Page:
Going to South Africa?

AMENDED GUIDELINES SIMPLIFY FAMILY TRAVEL TO SOUTH AFRICA

These regulations are easing family travel and allowing the diverse natural scenery and wildlife of the country to be explored by children of all ages and their parents. The variety of sites and events in the country are ideal for multi-generational travel and now the whole family can easily visit! Witness the big 5 on a safari and experience the infamous penguins on Boulder Beach. Round out your trip with scenic hikes and tours through the varying city scapes and discover the history of the country and celebrate the influence of Nelson Mandela.

South Africa is becoming more accessible for traveling families through updated regulations. The Department of Home Affairs (DHA) announced on December 1st, 2018 that they are relaxing some of the regulations for children traveling to South Africa. The announcement comes at a pivotal point for family travel as the Festive Season, a time when many families travel with their children, is fast approaching.

Amended Guidelines for US & CAN Child Travelers to South Africa

As visas are not required for US & CAN travelers visiting for less than 90 days, generally, children (under 18) travelling with both parents will experience no additional questioning and will not be requested to provide any additional documents, over and above a valid passport.

However, if it may appear that you are not the parents of the child for any reason, such as different surnames, same sex marriages, significant age differences, or different nationalities, documentation may be requested. It is suggested that you consider carrying a birth certificate which features the details of the parent or parents, or other documentation that might assist to prove the parental relationship such as a marriage certificate, adoption certificate etc.

If only one parent is travelling with a child, or a child is travelling with another adult (or adults) who is/are not the child’s parent, you may be asked a few questions to establish your relationship with the child, the reason the child is travelling with you and/or the reason the other parent is not travelling with you.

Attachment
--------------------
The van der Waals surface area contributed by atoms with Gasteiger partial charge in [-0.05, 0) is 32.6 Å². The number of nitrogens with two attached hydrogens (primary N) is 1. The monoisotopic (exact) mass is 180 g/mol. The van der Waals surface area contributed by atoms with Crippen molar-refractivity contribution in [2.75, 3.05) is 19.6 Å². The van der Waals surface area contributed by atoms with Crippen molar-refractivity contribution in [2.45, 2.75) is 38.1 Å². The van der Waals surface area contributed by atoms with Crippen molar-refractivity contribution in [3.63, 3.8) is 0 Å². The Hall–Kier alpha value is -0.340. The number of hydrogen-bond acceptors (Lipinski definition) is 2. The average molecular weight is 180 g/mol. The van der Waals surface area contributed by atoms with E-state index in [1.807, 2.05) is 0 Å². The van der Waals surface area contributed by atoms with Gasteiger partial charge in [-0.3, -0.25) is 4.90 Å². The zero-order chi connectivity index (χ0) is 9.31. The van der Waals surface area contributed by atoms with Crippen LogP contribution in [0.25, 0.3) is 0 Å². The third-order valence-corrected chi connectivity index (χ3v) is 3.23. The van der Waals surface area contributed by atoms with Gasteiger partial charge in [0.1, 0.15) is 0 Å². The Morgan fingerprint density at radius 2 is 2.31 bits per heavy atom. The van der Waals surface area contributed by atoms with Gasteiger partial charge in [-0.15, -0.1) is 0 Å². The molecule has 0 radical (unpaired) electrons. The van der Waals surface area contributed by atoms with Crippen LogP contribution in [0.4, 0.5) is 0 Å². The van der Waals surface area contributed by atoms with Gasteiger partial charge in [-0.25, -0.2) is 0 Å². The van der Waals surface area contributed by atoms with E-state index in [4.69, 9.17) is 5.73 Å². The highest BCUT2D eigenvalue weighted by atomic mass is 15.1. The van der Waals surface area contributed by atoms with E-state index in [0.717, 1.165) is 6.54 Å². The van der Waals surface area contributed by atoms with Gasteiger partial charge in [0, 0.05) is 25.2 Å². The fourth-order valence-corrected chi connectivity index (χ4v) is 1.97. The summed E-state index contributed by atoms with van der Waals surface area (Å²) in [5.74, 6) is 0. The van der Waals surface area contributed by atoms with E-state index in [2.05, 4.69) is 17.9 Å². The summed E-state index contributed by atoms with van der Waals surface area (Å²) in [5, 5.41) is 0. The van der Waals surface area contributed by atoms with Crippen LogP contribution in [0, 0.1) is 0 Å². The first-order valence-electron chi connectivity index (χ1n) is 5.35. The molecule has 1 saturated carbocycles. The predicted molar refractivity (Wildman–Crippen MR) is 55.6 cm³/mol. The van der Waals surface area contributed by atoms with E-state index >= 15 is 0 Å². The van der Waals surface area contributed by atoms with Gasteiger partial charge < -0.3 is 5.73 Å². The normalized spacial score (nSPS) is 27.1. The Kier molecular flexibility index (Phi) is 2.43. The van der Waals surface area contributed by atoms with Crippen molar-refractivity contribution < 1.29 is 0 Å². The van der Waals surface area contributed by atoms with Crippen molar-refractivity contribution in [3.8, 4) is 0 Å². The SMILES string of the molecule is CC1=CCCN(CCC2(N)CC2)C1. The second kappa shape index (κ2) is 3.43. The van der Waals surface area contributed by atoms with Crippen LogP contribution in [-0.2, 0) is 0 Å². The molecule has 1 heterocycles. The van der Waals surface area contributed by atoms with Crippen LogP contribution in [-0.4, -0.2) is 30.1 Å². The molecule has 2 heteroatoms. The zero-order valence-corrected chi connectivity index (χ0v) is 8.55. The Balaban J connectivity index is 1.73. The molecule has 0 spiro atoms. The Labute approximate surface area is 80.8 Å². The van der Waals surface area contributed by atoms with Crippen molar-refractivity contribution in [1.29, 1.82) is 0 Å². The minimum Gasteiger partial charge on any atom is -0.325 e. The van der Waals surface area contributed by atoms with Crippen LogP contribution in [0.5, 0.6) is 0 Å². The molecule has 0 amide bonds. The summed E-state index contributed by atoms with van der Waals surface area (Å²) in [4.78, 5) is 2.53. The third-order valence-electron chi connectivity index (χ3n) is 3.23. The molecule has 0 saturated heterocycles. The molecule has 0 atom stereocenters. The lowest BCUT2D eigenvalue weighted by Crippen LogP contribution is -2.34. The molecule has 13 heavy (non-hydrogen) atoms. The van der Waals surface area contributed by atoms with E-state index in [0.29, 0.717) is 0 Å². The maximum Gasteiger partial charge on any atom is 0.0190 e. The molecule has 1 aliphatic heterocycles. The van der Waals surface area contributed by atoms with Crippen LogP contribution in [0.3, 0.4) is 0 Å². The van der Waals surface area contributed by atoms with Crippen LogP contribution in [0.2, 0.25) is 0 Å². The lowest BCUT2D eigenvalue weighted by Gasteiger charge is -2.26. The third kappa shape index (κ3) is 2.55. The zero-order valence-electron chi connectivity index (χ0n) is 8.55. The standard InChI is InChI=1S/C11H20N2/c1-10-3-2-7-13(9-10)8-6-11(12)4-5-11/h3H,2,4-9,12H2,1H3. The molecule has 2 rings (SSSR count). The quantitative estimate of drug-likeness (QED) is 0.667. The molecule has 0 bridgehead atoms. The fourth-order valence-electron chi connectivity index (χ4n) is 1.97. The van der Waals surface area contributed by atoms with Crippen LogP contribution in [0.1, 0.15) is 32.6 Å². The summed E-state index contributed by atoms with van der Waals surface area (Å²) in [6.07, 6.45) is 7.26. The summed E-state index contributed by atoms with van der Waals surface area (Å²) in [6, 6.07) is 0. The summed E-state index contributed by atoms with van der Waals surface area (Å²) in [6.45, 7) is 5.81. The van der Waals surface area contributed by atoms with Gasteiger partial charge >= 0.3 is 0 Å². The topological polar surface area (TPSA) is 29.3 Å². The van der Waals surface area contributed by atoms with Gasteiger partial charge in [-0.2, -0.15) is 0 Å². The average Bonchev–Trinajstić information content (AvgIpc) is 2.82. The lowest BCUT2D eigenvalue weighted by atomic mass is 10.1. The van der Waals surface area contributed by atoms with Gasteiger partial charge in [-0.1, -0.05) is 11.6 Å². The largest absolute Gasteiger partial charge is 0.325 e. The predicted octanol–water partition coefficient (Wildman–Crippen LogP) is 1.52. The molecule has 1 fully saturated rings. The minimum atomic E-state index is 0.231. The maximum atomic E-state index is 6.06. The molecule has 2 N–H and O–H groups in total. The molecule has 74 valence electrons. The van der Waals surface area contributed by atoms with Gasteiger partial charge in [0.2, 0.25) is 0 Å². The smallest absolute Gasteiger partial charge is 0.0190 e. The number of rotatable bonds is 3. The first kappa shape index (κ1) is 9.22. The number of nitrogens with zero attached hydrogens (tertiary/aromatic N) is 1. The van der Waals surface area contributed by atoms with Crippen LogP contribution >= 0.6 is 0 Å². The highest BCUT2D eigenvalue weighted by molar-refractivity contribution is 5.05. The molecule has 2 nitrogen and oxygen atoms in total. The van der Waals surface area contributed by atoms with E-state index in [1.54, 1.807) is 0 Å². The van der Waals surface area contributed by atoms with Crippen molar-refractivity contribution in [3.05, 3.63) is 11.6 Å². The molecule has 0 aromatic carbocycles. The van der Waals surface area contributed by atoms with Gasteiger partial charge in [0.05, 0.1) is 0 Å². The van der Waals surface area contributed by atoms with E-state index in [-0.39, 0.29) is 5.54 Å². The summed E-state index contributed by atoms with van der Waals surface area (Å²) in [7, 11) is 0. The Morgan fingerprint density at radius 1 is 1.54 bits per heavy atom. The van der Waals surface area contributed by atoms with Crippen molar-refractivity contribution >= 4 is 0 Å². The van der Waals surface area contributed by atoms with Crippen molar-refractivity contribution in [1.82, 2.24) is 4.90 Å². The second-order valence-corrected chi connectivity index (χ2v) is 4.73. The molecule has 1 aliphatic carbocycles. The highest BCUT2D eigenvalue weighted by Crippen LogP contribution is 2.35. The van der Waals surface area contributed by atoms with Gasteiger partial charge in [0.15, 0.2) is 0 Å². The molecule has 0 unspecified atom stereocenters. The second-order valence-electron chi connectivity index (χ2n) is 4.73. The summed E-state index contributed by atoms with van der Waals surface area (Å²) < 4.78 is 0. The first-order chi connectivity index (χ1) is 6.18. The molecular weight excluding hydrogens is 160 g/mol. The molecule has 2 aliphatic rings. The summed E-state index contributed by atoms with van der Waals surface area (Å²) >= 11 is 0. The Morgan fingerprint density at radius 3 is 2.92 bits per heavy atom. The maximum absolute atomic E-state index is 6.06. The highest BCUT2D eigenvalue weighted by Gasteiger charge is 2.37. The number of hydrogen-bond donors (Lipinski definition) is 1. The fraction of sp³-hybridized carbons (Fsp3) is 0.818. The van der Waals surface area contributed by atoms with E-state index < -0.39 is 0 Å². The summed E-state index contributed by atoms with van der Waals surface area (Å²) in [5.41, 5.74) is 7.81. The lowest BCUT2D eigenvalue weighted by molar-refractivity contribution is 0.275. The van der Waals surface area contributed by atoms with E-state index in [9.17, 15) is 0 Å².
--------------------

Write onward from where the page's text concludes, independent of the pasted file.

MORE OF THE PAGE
Such travelers are strongly advised to carry evidence of their relationship with the child and/or the reason why they are travelling with the child, and evidence of consent to travel with the child from the absent parent or parents, together with their identification and contact details. However, should officials ask for documents you are not carrying with you, you will be given some time after arrival to source the relevant documentation requested.

This additional documentation could include:
* A copy of a birth certificate of the child with the parent or parents’ details;

*Written consent (which need not be an affidavit or notarized) from the absent parent or parents, or legal guardian of the child, authorizing the child to travel to the Republic with the adult he or she is travelling with;

*Copy of the passport of the parent or parents or legal guardian of the child;

*The contact details of the parent or parents, or legal guardian, of the child;

*Where applicable, copy of an adoption order;

*Where applicable, a copy of a court order granting full parental responsibilities and rights or legal guardianship in respect of the child, if he or she is the sole parent or legal guardian of the child;

*Where applicable, a copy of a death certificate of the deceased parent or parents of the child.

For more details visit the Department of Home Affairs website here.
For more information on South Africa’s rich and diverse offerings visit www.southafrica.net, follow @SouthAfrica on Twitter and @VisitSouthAfrica on Instagram and Facebook.